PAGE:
2014 Justice Nicholas Kasirer

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The Center for Civil Law Studies of the LSU Paul M. Hebert Law Center presents the 37th John H. Tucker, jr. Lecture in Civil Law

That Montreal Sound:
The Influence of French Legal Ideas and the French language on the Civil Law Expressed in English

Given by:

Justice Nicholas Kasirer

Thursday, April 10, 2014 at 6:00 p.m.
Louisiana State University Paul M. Hebert Law Center
McKernan Auditorium
Reception to follow in the Student Lounge (2nd floor)

The Speaker

Nicholas Kasirer is a graduate of University College (B.A. (hons)) at the University of Toronto, McGill University (Bachelor of Civil Law and Bachelor of Laws) and the Université de Paris I (Panthéon-Sorbonne) (D.E.A. 3e cycle). A member of the Bar of Québec since 1987, he was appointed to the Court of Appeal on July 29, 2009.

Nicholas Kasirer began his career as a law clerk to Justice Jean Beetz of the Supreme Court of Canada. In 1989, he joined the Faculty of Law at McGill University and was appointed the James McGill Professor of Law in 2002. In 2003, Nicholas Kasirer was appointed Dean of the Faculty of Law at McGill and served in that position until his appointment to the bench 2009.

Over the course of his career, he was awarded several prizes including the Prix de la Fondation du Barreau, the Hessel Yntema Prize of the American Society of Comparative Law, the David Johnston Medal from McGill University and the John W. Durnford Teaching Prize from its Faculty of Law. He was elected a Titular Member of the International Academy of Comparative Law in 2006 and received an honorary doctorate from the University of Sherbrooke in 2012. Justice Kasirer is a Fellow of the Royal Society of Canada.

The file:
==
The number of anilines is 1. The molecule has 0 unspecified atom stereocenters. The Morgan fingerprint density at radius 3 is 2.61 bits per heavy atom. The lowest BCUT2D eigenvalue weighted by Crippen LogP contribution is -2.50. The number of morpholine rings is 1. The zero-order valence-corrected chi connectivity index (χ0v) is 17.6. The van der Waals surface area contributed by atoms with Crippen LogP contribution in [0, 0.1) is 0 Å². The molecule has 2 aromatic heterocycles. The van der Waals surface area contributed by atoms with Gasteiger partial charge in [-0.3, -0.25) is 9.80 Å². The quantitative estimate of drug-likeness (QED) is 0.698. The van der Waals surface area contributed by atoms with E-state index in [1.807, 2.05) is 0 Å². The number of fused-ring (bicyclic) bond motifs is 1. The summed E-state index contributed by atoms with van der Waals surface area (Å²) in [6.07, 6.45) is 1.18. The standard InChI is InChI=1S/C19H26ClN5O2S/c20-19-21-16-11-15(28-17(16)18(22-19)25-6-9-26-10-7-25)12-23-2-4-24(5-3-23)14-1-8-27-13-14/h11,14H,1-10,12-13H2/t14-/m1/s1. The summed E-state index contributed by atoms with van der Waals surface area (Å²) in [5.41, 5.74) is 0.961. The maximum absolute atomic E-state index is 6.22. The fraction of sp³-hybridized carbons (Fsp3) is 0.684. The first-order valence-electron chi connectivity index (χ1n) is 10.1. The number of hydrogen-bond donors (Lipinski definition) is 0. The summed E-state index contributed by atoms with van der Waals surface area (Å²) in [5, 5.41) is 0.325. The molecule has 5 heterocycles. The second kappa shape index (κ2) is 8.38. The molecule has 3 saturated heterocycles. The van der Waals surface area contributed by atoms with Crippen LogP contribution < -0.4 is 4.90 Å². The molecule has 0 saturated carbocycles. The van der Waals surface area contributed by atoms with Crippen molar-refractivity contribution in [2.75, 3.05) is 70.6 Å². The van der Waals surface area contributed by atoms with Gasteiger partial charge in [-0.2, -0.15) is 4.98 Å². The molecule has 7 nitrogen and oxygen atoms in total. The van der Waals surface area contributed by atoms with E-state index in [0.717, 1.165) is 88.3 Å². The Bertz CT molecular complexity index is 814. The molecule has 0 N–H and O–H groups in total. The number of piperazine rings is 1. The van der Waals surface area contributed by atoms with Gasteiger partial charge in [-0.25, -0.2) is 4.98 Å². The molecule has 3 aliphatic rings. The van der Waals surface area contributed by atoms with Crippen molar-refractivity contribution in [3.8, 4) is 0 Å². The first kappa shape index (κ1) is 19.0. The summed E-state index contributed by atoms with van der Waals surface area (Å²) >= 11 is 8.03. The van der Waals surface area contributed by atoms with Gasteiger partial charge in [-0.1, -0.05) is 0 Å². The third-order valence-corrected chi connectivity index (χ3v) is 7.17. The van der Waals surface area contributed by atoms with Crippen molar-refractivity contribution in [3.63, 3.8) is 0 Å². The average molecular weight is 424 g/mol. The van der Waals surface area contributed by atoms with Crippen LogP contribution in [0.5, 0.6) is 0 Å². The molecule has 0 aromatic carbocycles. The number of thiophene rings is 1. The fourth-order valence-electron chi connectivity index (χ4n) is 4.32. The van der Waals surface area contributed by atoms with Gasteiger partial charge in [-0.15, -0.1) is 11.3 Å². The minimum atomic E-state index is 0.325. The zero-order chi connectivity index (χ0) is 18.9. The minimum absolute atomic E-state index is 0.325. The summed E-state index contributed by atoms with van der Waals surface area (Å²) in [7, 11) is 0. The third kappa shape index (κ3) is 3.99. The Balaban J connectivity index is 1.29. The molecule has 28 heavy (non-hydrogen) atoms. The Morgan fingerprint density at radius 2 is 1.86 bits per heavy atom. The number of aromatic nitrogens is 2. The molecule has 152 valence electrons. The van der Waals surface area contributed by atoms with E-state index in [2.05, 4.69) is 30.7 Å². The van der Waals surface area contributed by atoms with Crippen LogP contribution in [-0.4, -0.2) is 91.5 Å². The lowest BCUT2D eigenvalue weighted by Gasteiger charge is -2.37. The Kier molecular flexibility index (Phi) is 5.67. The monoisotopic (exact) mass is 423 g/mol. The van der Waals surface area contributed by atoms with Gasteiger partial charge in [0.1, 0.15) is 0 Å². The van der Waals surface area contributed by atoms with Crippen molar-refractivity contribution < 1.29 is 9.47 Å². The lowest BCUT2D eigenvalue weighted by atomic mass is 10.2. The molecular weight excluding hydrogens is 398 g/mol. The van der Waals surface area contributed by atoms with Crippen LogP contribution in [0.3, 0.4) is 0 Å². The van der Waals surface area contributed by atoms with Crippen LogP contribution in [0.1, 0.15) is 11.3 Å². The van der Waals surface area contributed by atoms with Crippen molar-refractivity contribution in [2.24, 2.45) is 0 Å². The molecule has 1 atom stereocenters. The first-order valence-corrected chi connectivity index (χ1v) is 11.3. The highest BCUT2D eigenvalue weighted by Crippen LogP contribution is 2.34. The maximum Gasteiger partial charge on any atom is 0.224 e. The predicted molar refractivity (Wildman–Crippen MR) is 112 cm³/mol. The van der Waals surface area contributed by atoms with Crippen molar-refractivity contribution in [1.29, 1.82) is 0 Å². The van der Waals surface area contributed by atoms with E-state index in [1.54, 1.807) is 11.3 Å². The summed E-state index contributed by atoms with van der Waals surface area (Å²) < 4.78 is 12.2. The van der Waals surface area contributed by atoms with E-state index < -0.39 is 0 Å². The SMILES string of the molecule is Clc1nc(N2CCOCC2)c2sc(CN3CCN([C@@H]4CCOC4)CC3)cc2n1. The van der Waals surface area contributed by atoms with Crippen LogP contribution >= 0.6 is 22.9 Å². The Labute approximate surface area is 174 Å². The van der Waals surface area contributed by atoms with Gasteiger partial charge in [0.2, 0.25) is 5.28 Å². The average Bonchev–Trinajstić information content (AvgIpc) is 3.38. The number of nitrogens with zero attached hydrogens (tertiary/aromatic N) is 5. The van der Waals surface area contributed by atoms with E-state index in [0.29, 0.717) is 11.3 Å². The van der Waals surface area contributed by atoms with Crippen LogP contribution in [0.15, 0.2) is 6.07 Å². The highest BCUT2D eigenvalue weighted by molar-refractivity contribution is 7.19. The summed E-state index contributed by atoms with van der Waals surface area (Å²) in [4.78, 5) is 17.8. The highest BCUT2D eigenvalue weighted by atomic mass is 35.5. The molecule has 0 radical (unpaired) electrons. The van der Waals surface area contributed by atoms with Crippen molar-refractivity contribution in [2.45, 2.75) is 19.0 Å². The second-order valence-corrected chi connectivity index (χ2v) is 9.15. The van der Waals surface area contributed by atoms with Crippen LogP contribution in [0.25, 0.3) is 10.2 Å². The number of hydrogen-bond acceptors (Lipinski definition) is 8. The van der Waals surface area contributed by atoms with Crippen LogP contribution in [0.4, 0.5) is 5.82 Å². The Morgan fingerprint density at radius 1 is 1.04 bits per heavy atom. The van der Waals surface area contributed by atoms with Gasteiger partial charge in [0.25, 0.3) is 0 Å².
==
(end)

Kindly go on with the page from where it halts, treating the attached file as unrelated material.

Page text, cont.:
The Lecture

The Civil Law in English has a distinctive sound, setting it apart lexically and conceptually from the vocabulary of the Common Law. In jurisdictions connected to the French civilian tradition such as Québec, this distinctiveness is in part the result of the imprint of French legal ideas and of the French language on legal parlance. The language of the law is also distinctive in other mixed jurisdictions – there appears to be a “New Orleans Sound” and an emerging “Eurobeat” for the Civil Law in English – where the influence of French as a matter of historical and social fact is felt differently. Drawing on insights taken from scholarship in comparative law, legal bilingualism and translation studies, the speaker seeks to evaluate the variable character of the phenomenon on the Civil Law in English within the French legal tradition.

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